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If You Live Here, Don’t Buy A Tesla

Unless you want to pay steep surcharges, you should skip out on the Tesla Model S if you live in Singapore. Being known for the “Easiest place to do business” by the World Bank, Singapore is extremely harsh on cars that emit high amounts of CO2. The punishment for high carbon emission is in the form of surcharges up to S$30,000 (~$22,000 USD, ~£15,000), while cars that behave and emit low CO2-g/km are rewarded with rebates up to the similar amount.

But the Tesla Model S does not even have a tailpipe, it has ZERO carbon emissions! How can it be classified as a high polluting vehicle? Well the government of Singapore looks at emissions from a holistic perspective of the energy lifecycle. It turns out the Tesla Model S is HIGHLY polluting because of the amount of electricity it consumes. At least that’s how Singapore’s Land Transport Authority (LTA) categorized it during their testing. The LTA determined that the Model S draws 444 Watt-hour/km which falls into the C3 band of vehicles, netting a surcharge of S$15,000.


The owner of the Model S, Joe Nguyen, who had spent months trying to get his pure electric vehicle licensed to drive in Singapore, had anticipated a rebate of S$15,000 and instead received a bill for S$15,000! He stated:

I don’t get it, there are no emissions. Then they send out the results from VICOM (Vehicle Inspection), stating that the car was consuming 444 watt hour per kilometer (Wh/km). These are not specs that I have seen on Tesla’s website, or anywhere else for that matter. And then underneath it, there’s a conversion to CO2 emission.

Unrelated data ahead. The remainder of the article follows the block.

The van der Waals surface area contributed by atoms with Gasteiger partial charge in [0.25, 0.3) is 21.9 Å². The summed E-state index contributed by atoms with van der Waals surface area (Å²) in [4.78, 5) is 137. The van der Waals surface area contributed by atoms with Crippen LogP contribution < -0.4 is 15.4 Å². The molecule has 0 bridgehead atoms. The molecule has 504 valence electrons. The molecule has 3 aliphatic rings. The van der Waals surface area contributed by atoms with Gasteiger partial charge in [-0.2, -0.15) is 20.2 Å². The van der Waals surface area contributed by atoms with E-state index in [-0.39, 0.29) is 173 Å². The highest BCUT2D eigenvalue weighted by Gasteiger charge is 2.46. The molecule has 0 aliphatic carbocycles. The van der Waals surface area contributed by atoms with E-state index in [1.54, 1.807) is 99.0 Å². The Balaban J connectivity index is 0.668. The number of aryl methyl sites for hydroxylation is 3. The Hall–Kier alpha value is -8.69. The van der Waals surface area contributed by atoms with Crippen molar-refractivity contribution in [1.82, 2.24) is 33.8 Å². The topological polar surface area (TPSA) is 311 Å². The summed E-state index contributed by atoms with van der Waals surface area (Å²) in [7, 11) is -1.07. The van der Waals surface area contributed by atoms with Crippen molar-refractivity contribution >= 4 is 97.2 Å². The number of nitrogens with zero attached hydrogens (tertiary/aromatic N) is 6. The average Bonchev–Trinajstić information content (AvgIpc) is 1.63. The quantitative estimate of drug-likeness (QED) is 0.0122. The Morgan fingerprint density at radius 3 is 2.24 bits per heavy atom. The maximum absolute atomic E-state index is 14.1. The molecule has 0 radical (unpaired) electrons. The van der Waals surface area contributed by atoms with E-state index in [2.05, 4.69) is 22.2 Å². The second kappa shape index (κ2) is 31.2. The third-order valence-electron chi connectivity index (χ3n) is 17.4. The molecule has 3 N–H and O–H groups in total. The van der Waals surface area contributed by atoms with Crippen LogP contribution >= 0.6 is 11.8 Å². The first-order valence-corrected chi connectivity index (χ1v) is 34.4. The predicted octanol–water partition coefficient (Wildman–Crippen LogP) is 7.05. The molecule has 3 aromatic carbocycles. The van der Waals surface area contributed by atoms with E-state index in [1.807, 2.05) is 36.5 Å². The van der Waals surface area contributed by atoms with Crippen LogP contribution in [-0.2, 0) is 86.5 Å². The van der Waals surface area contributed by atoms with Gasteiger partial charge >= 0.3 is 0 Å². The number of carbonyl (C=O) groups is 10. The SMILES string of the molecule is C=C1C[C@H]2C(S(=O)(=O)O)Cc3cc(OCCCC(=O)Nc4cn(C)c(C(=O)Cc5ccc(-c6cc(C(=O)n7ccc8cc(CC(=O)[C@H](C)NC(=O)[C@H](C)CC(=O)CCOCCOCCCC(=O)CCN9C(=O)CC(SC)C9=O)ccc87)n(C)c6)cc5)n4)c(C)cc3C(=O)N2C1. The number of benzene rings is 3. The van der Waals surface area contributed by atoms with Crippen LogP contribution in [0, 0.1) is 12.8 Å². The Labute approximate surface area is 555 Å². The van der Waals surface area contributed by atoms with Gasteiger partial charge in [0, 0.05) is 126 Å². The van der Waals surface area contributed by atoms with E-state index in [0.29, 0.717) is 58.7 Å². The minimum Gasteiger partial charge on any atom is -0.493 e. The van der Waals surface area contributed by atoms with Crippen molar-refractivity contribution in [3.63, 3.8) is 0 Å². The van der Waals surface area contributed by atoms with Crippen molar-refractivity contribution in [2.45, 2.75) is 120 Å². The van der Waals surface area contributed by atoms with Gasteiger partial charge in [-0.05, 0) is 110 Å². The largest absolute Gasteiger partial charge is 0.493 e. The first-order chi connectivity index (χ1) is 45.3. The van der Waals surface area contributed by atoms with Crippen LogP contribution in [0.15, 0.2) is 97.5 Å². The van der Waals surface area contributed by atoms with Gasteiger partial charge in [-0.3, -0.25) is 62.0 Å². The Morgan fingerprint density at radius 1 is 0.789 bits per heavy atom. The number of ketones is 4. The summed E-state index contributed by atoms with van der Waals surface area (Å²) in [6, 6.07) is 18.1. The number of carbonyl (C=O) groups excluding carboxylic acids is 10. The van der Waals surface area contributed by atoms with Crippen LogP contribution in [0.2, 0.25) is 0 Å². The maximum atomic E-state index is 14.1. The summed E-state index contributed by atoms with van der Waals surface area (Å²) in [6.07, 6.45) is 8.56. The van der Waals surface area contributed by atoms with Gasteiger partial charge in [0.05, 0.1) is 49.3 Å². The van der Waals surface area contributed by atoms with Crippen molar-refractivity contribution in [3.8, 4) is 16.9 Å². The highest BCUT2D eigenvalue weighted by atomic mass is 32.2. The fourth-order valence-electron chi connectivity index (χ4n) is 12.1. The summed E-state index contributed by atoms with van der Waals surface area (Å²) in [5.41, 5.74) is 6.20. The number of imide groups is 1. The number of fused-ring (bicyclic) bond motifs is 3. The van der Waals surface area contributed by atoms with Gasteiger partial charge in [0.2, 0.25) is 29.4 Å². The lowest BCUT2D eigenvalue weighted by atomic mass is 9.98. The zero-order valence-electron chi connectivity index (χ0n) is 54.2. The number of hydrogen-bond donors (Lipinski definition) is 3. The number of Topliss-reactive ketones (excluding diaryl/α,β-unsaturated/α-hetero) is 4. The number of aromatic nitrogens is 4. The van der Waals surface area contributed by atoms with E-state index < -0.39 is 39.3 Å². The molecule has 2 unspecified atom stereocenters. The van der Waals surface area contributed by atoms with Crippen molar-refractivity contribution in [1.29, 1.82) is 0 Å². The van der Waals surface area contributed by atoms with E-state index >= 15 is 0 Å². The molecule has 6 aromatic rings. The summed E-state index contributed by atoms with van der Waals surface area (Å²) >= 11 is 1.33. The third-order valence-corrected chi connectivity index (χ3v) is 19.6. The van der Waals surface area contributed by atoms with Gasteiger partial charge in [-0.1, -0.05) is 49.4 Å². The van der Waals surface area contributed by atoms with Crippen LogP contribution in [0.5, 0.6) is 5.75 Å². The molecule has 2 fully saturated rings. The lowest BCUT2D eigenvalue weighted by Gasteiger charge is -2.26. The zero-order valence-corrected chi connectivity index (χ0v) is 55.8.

Channel News Asia first broke the story and mentions that the determination of 444 watt-hour/kilometer was derived from the United Nations Economic Commission for Europe (UNECE) R101 standards. The LTA spokesperson mentions:

As for all electric vehicles, a grid emission factor of 0.5 g CO2/Wh was also applied to the electric energy consumption. This is to account for CO2 emissions during the electricity generation process, even if there are no tail-pipe emissions. The equivalent CO2 emission of Mr Nguyen’s car was 222g/km, which is in the CEVS surcharge [C3] band

There’s obvious flaws in the LTA’s classification here. It’s absurd to think that vehicles that can run off natural and alternative energies would have the same carbon footprint as something like a full-size SUV. We hope for Joe Nguyen’s sake and the sake of Tesla’s Future in Singapore, that this emissions kerfuffle gets straightened out. Get on it, Elon!

Source: Channel News Asia

About Hansen

The engineer amongst the crew, Hansen once built a mini baja car with his bare hands. Hansen had the opportunity to join Honda’s R&D team in Ohio but chose the life of the east coast and the defense industry instead. A die hard auto enthusiast he religiously follows the auto industry and loves long walks in the auto shows.

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